Dave Hyatt talks about the WebKit feature of Safari, introduced in 2007: WebKit now supports CSS @font-face rules. With font face rules you can specify downloadable custom fonts on your Web pages or alias one font to another. This article on A List Apart describes the feature in detail. All of the examples linked to in that article work in WebKit now. Stephen Coles reacts: For the uninitiated, this means any TrueType font can be called by a style sheet and then downloaded by the web browser. This reopens the legal can of worms that falls off the shelf every time we talk about font embedding. Good fonts cost money. Like most software, each user or CPU must be licensed to use a commercial font. When you start talking about every visitor of a web page downloading the font well you enter very sticky territory indeed. John Gruber: The fonts youre allowed to embed legally aren't worth using; the fonts that are worth using aren't embeddable. [Google] [More]  ⦿

WebWork

Great tutorials on all of HTML, including fonts. [Google] [More]  ⦿

WEFT

Microsoft's free WEFT (Web Embedding Fonts Tool). The only tool out there that lets you convert fonts to Embedded OpenType format. PC only! "WEFT lets Web authors create 'font objects' that are linked to their Web pages so that when an Internet Explorer user views the pages they'll see them displayed in the font style contained within the linked font object. " Alternate URL. [Google] [More]  ⦿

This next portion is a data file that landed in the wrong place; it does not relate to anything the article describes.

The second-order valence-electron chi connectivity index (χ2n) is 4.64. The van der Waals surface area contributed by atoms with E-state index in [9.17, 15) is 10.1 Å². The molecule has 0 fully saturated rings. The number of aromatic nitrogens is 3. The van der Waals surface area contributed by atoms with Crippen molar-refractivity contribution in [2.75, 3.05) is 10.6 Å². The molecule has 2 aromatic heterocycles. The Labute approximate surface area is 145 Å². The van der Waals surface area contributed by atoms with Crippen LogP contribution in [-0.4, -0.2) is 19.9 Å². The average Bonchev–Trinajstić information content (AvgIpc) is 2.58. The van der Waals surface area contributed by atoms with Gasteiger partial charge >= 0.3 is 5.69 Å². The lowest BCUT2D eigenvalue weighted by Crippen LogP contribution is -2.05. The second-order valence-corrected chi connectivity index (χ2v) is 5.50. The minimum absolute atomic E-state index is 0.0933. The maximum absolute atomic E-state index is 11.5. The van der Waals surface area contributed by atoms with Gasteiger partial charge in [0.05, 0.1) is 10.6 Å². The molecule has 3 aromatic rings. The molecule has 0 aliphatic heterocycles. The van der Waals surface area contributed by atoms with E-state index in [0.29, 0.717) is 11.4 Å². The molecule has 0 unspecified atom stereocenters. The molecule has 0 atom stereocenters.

Wendy Peck

Author of "Great Web Typography" (Wiley, 2003). [Google] [More]  ⦿

Whatfont Bookmarklet
[Chengyin Liu]

A small free tool, to be placed in the bookmark bar of a web browser. It permits one to see what font is being used in text that is visited by one's mouse. By Chengyin Liu. [Google] [More]  ⦿

Wordmark
[Fahri Özkaramanli]

An on-line tool to showcase the fonts installed on one's computer. Description: [...] Wordmark.it detects fonts installed on your system with a small Flash script written by Marko Dugonjic of Type Tester. It also uses Remy Sharp's font detection script. [...] I'm Fahri Özkaramanli (b. Nicosia, 1980), a freelance visual communication designer living in Istanbul. I received my BA in Visual Communication Design at Istanbul Bilgi University in 2005 where I am a candidate in VCDMFA and currently teaching Web Design and Interactive Web Projects courses as a part time instructor. [Google] [More]  ⦿

Worn type

CSS tutorial on how to simulate worn type. [Google] [More]  ⦿

Zarate

Nice concise help for the use of fonts in HTML. By Belinda Zarate. [Google] [More]  ⦿